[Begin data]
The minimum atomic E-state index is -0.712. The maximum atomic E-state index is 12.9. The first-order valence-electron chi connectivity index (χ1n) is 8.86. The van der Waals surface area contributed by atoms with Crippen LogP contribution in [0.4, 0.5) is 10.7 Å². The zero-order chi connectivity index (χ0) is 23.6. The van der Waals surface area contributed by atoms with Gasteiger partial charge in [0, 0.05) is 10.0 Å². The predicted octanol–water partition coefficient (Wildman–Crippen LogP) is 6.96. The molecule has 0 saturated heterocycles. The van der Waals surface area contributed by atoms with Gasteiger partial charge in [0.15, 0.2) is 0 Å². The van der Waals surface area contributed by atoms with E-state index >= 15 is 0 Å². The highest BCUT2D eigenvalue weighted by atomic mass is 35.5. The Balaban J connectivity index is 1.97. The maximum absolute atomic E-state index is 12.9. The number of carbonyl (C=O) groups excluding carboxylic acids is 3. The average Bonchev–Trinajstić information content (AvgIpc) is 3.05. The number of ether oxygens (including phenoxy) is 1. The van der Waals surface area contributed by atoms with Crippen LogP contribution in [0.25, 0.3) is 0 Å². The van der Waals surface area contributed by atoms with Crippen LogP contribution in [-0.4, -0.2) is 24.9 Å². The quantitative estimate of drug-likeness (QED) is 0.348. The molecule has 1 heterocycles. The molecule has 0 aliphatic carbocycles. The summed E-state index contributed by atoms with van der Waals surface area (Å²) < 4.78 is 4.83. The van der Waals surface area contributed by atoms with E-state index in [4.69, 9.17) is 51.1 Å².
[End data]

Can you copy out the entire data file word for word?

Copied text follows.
The minimum atomic E-state index is -0.712. The maximum atomic E-state index is 12.9. The first-order valence-electron chi connectivity index (χ1n) is 8.86. The van der Waals surface area contributed by atoms with Crippen LogP contribution in [0.4, 0.5) is 10.7 Å². The zero-order chi connectivity index (χ0) is 23.6. The van der Waals surface area contributed by atoms with Gasteiger partial charge in [0, 0.05) is 10.0 Å². The predicted octanol–water partition coefficient (Wildman–Crippen LogP) is 6.96. The molecule has 0 saturated heterocycles. The van der Waals surface area contributed by atoms with Gasteiger partial charge in [0.15, 0.2) is 0 Å². The van der Waals surface area contributed by atoms with E-state index >= 15 is 0 Å². The highest BCUT2D eigenvalue weighted by atomic mass is 35.5. The Balaban J connectivity index is 1.97. The maximum absolute atomic E-state index is 12.9. The number of carbonyl (C=O) groups excluding carboxylic acids is 3. The average Bonchev–Trinajstić information content (AvgIpc) is 3.05. The number of ether oxygens (including phenoxy) is 1. The van der Waals surface area contributed by atoms with Crippen LogP contribution in [0.25, 0.3) is 0 Å². The van der Waals surface area contributed by atoms with Crippen LogP contribution in [-0.4, -0.2) is 24.9 Å². The quantitative estimate of drug-likeness (QED) is 0.348. The molecule has 1 heterocycles. The molecule has 0 aliphatic carbocycles. The summed E-state index contributed by atoms with van der Waals surface area (Å²) < 4.78 is 4.83. The van der Waals surface area contributed by atoms with E-state index in [4.69, 9.17) is 51.1 Å².